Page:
SHOE STITCHING MACHINES
This machine was remodeled so that he was able to use it for stitching shoes. He sold to three Lynn manufacturers, rights to use the machine for stitching leather. Mr. Nichols Bliss asked Mr. Howe for permission to make use of his invention in stitching shoes. Howe replied that Mr. Nichols was the first man who had asked permission to use his invention. Asked why he did not take out a patent for his “invention”, he said: “There was no new principle disclosed in it. It was but an adaptation and rearrangement of known means for accomplishing the purpose”. He did not think it a proper subject for a patent and yet, since that time many hundreds of sewing machine patents have been granted that had but a fraction of the originality that appeared in this design which the modest author thought unworthy of the title of “invention”. There was, however, no occasion for a patent, as his relations with Howe and through Howe with the “Combination”, gave all the protection that any additional patents could have given.
LIVING FATHERS OF THE TRADE by Sewing Machine Times
Lyman Reed Blake & Gordon McKay
In 1856 Lyman Reed Blake built an ingenious, yet not entirely practical, sewing machine that could sew the uppers of shoes to the soles. The painstaking and slow process had previously been done by hand. After hearing of the device, Gordon McKay bought the technology with cash and a share of the future profits. Blake received an initial patent in 1858 (US 20.775) that he then sold to McKay; the two men worked together to further improve the device.
In 1862 Gordon McKay and Robert H. Mathies secured a crucial patent (US 36.163) to the improved ready-for-sale version of the sewing machine. Blake, perhaps more of a tinkerer than a grand thinker, would end up working for McKay for the next 12 years, installing the machines.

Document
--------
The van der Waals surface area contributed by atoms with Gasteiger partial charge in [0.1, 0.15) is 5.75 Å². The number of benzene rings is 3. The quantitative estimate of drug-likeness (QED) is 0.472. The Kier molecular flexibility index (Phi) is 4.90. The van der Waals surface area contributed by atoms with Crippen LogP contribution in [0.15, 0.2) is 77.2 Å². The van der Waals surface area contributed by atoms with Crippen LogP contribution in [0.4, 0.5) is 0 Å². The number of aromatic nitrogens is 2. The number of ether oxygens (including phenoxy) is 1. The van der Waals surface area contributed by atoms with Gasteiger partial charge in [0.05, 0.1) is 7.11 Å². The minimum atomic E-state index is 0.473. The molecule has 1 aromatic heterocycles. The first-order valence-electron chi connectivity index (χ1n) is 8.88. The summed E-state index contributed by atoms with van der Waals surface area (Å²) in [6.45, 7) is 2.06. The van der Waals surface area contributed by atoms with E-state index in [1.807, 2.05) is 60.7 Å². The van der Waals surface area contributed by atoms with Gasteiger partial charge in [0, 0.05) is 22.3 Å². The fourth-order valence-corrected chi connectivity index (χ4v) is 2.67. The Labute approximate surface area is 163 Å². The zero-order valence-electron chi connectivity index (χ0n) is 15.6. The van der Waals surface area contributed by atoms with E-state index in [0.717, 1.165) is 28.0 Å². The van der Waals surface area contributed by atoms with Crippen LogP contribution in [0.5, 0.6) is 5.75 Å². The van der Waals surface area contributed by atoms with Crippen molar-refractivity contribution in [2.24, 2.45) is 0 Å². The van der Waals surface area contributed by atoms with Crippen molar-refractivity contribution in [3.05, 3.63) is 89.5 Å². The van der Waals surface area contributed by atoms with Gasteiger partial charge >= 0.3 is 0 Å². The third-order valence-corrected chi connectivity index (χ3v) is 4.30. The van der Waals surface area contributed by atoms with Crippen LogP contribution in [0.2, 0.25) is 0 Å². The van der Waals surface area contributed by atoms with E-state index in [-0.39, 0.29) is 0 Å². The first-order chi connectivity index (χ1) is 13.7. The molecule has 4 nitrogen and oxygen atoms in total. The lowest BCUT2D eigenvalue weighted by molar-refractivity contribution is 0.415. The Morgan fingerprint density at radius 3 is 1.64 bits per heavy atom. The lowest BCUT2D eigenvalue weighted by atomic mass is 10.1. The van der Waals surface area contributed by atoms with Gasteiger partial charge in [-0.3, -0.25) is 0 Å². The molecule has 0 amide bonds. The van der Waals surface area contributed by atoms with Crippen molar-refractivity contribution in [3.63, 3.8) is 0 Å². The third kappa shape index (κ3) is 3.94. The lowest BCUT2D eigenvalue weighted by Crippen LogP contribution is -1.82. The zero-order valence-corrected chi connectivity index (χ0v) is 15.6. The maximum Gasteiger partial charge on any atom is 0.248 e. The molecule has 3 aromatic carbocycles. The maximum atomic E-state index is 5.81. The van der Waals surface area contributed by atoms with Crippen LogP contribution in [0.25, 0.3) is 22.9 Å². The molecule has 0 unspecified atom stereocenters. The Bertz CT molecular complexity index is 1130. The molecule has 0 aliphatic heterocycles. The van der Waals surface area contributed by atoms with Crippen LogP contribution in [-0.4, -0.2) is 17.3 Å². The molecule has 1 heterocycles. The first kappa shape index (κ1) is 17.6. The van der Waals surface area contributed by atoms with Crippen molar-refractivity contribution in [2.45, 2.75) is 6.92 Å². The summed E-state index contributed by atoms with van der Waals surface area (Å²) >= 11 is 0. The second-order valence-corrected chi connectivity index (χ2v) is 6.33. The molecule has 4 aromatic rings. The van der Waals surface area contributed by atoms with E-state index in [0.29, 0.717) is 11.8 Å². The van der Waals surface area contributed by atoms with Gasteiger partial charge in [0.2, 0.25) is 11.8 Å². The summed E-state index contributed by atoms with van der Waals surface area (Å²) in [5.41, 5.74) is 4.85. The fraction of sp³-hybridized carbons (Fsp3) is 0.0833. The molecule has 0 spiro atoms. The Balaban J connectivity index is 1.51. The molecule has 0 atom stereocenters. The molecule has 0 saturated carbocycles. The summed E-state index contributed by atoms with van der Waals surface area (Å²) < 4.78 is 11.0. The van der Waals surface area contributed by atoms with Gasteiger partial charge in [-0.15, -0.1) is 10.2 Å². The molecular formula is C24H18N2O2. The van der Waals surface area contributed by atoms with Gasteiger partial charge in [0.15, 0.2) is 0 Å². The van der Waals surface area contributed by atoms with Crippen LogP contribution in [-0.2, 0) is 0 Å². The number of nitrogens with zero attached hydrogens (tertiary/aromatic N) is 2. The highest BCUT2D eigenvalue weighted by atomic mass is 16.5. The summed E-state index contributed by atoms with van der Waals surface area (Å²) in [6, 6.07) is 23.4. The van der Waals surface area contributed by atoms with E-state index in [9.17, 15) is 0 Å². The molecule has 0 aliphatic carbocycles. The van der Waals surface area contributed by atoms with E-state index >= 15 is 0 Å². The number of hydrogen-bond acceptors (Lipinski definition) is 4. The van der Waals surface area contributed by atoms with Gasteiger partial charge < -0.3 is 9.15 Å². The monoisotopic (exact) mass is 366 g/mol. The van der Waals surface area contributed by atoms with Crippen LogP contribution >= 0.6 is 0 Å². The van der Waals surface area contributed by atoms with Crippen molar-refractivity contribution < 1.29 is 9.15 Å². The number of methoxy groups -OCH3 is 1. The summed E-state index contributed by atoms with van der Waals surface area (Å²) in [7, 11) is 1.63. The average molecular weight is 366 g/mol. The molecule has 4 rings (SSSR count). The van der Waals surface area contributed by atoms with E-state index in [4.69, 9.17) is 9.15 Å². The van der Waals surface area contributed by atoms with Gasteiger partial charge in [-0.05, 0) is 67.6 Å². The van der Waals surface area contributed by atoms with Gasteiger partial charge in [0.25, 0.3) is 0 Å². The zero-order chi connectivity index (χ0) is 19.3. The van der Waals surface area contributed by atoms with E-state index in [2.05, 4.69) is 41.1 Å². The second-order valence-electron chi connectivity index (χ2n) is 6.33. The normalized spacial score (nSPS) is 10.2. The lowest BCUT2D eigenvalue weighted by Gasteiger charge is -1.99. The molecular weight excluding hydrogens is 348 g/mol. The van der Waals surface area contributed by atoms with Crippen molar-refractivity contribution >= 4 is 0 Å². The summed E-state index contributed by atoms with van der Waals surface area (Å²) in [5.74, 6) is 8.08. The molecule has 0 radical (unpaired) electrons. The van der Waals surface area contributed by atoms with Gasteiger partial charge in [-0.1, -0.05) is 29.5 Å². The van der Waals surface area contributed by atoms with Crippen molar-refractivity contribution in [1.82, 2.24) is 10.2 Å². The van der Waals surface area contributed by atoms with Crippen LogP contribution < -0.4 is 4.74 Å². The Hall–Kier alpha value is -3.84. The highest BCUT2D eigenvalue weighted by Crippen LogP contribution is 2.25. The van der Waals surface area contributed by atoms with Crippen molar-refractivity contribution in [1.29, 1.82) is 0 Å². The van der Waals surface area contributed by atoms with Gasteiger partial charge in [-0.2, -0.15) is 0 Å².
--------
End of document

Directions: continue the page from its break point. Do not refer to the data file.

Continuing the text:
Auguste Destouy & Charles Goodyear
In 1862 Auguste Destouy, a New York mechanic, invented a machine with a curved needle for sewing turn shoes (US 34.413). This was later improved by as many as eight different mechanical experts employed by Charles Goodyear. The machine was afterwards adapted to the sewing of the welt in the bottom of the shoe, with patents in 1871 and 1875 and became the famous Goodyear welt machine. This marks the third great period of development in shoe machinery. McKay and Goodyear were not themselves originators; they adapted and promoted the inventions of shoe worker and mechanic. Other inventions no doubt lacked such promoters and were lost to the industry.
SHOE MACHINERY by Frederick J. Allen 1916
Definitions of welt
Noun: a leather rim sewn around the edge of a shoe upper to which the sole is attached.
I. M. Singer
Baer & Rempel
Singer model 29
Singer 29K 2
SHOE CONSTRUCTION TECHNIQUES
Blake Stitch/McKay Method
The machine for Blake construction was invented in 1856 (perhaps it was patent US 20.775 July 6, 1858 ) by Lyman Reed Blake. He later sold the patent to Gordon McKay, hence the alternate name.